Textiles, Apparel & Retailing

Textiles, Apparel & Retailing Our initial research focus was on understanding the factors influencing apparel productivity and delivery processes. We knew that after 6 years of intensive robotics research and development, the Textile Clothing/Textile Corporation [TC]2 had already concluded that robotic sewing combined with the state–of-art optics was not a cost effective substitute for skilled apparel sewing operators.

We were aware that bar codes were just being introduced into apparel retailers to speed up and improve accuracy at checkout. Optically scanning the bar coded of items at checkout would also enable retailer to have, for the first time, real time knowledge of their actual apparel inventory at the SKU level. These tools combined with appropriate software and changes in their supplier’s practices would lead to retailers’ carrying lower inventory levels of all basic apparel items.

Bar codes and information technology were the necessary tools allowing inventory risk to be shifted from retailers to manufacturers. Manufacturers of basic apparel had to carry finished inventory so they could quickly respond to retailers’ order. This story in all of its detail is the backbone of is the our book A Stitch in Time: Lean Retailing and the Transformation of Manufacturing—Lessons from the Apparel and Textile Industries, Oxford University Press, 1999.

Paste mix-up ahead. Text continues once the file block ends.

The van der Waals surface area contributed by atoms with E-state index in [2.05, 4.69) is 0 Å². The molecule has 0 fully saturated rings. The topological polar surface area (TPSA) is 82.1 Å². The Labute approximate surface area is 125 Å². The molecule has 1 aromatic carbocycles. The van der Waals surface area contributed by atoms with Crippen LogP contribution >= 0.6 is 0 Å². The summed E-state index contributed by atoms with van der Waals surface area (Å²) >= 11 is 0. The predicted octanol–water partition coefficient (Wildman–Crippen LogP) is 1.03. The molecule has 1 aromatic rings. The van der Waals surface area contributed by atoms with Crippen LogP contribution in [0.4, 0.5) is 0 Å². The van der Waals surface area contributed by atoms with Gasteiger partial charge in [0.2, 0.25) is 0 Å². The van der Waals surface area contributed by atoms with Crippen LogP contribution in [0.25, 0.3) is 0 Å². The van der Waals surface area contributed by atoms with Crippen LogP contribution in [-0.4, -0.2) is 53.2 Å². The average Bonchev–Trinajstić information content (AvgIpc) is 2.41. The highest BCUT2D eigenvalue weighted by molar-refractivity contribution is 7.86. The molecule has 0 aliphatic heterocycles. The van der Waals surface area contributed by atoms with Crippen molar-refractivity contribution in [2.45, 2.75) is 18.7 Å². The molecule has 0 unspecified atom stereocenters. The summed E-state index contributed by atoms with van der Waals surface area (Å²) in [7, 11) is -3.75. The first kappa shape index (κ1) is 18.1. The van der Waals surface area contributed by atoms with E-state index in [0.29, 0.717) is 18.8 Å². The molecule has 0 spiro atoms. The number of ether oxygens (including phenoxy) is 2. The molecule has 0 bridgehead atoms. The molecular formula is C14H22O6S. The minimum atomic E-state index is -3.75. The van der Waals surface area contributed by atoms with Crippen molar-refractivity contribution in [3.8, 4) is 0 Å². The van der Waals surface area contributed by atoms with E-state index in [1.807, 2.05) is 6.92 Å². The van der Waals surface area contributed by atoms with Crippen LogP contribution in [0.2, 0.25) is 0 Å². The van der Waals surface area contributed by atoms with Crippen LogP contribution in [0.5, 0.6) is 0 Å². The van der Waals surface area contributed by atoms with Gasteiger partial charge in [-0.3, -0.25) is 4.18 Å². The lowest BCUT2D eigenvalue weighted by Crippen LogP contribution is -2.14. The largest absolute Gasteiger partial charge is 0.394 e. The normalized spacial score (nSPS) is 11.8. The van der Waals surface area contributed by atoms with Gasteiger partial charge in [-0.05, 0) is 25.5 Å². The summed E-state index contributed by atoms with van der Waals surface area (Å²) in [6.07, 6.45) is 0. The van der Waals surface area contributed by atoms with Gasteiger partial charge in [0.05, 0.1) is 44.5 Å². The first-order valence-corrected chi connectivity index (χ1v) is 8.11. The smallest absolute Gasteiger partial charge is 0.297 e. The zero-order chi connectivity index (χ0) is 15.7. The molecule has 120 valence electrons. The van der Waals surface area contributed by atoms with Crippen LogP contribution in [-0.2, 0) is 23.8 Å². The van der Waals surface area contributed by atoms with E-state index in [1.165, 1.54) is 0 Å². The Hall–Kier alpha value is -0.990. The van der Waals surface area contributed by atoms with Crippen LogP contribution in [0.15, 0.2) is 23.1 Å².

Manufacturers of basic items of apparel who located their plants close to the market had the advantage of short delivery times to the North American retail market. We believed that time-to-market was an advantage that North America based manufacturers had that would be more important than just the lower wage base offered by that South Asian manufacturers. Hence, when the apparel and textile quota came off in 2005 we expected that manufacturers of basic apparel items to remain North American based. The research in The Future of the Apparel and Textile Industries: Prospects and Choices for Public and Private Actors (see the list of publications) verified our hypothesis. We will visit apparel sourcing again in the future to explore the impact of the shifting currency valuations and wage rates and locations of suppliers of items basic apparel.

We have undertaken research that clearly shows that retailers’ real time demand information (POS) data at the check out counter could be used to dramatically reduce their risk of carrying inventory to meet hope for sales levels of fashion apparel. We have called this new way Flexible Supply Options (FSO). Rather than order the number of units you hope to sell, you order just the number you know you can sell and purchase supply options for a supplemental number of units you hope to sell.

© The President and Fellows of Harvard College.
HCTAR, Harvard Center for Textile and Apparel Research. 29 Oxford Street, Pierce Hall 318, Cambridge, MA 02138